There’s no magic bullet, but retinol-containing eye creams can promote cell renewal. Try Dr Dennis Gross Skincare Ferulic + Retinol Eye Serum, which is both a brightener and a tightener. An SPF eye cream is also a must. Try Skinceuticals Mineral Eye UV Defense SPF 30 which is lightly pigmented for a concealing effect.
Long, luscious hair is a marker of youth, and when we hit menopause it can start to thin with hormonal changes, but for some women the change is more pronounced. ‘If your mother found it especially hard to grow her hair longer around menopause, she’s likely to have a sensitivity to androgens (male hormones) that she could have passed on,’ says trichologist Anabel Kingsley. ‘Androgens can shorten hair’s growth phase, causing strands to become finer with each growth cycle. The hair follicle may eventually become so small that it stops producing a hair all together.’ Changes to the growth cycle are very gradual and could be happening 10 years before you see a change. Brows can be affected, too.
WHAT YOU CAN DO
Daily anti-androgenic scalp drops, such as Philip Kingsley Tricho 7 can help ward off or minimise age-related hair changes, and caffeine shampoo has also been shown to mitigate the effects of androgens. In a trial, 57% of women who used Plantur 39 Phyto-Caffeine Shampoo noticed a reduction in hair loss and/or hair thinning after three months.
Keeping your scalp in good shape helps optimise hair growth, says Anabel Kingsley. ‘I recommend shampooing frequently and using a weekly exfoliating scalp mask.’
Supplements will not prevent or rectify genetic hair loss, but they can support the hair you have by counteracting any nutritional deficiencies. ‘If you are a vegetarian/vegan, you may find a vitamin B12 and iron supplement most beneficial. If you spend little time outdoors, you’re likely to need a vitamin D3 supplement. I’m a huge fan of Biotin – a B vitamin that helps the body break down proteins, fats and carbohydrates to feed the hair.’ Try Viviscal. ‘If you’re on HRT, check with your doctor,’ recommends Anabel.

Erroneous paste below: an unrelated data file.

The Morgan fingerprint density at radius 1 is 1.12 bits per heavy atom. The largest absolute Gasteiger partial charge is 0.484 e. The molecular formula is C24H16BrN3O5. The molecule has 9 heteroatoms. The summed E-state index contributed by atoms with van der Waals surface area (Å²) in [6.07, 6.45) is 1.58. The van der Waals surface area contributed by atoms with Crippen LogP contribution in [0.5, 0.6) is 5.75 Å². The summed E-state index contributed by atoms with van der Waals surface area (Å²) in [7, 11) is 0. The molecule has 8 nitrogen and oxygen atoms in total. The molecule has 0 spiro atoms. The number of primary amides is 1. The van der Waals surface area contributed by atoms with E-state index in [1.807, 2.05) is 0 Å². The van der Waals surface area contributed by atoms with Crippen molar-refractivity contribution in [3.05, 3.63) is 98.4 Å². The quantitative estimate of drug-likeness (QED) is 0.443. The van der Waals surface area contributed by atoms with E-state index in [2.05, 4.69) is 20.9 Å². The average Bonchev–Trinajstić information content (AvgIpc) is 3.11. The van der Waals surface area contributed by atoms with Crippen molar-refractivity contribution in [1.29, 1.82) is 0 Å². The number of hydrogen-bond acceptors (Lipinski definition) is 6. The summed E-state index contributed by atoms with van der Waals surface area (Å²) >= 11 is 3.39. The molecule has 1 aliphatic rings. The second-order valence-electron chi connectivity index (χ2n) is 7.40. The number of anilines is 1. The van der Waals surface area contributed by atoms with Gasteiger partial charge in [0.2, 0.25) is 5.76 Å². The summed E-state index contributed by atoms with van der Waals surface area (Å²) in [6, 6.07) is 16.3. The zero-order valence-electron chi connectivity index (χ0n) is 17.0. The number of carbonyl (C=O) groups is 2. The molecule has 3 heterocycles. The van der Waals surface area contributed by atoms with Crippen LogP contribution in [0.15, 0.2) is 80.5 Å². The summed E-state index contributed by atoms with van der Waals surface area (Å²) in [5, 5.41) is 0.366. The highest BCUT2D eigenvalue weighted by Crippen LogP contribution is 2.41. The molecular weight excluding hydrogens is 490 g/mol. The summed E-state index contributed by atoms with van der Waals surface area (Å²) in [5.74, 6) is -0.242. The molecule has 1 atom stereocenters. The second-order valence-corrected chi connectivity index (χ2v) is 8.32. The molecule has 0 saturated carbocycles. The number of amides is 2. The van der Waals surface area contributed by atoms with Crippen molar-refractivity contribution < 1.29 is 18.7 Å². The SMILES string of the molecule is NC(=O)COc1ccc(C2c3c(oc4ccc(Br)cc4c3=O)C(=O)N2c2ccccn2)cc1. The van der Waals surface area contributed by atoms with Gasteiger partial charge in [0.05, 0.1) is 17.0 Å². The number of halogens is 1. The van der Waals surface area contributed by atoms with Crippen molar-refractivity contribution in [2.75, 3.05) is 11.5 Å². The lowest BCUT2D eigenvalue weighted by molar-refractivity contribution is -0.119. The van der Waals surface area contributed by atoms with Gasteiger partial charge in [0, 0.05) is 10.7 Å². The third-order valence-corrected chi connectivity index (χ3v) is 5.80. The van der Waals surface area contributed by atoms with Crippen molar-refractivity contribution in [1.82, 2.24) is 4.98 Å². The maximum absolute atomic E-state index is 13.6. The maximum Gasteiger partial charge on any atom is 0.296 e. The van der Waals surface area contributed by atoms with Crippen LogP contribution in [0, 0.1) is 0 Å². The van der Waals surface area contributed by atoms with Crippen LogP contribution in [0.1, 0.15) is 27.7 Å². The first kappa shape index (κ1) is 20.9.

You may have your mother to thank for varicose veins, those unsightly blue bumpy streaks that occur when the valves in veins stop working and blood starts to pool. If she had them, there’s a 45% chance you’ll get them. If both your parents did, it rises to 90%. With no genetic link, there’s a 16% chance.
‘Leg thread veins are very common and approximately 86% of women will get them, so it’s impossible to say whether they’re inherited,’ says Professor Mark Whiteley, a venous surgeon. However, in the majority of cases, they’re a sign of underlying varicose veins, so must be checked out. Specialist venous duplex ultrasound scanning equipment can locate them, but that’s not something you’ll necessarily find in a cosmetic clinic. ‘When a doctor does a “quick” scan, it’s been shown they miss at least 30% of underlying varicose veins,’ says Professor Whiteley.
WHAT YOU CAN DO
While it’s vital to get leg veins checked, blurring them with make-up or a fake tan can mean the difference between wearing a skirt or trousers. Try adding Tan-Luxe The Body Illuminating Self-Tan Drops to your moisturiser (use more for a deeper tan) or Sally Hansen Airbrush Legs Lotion as a foundation for legs.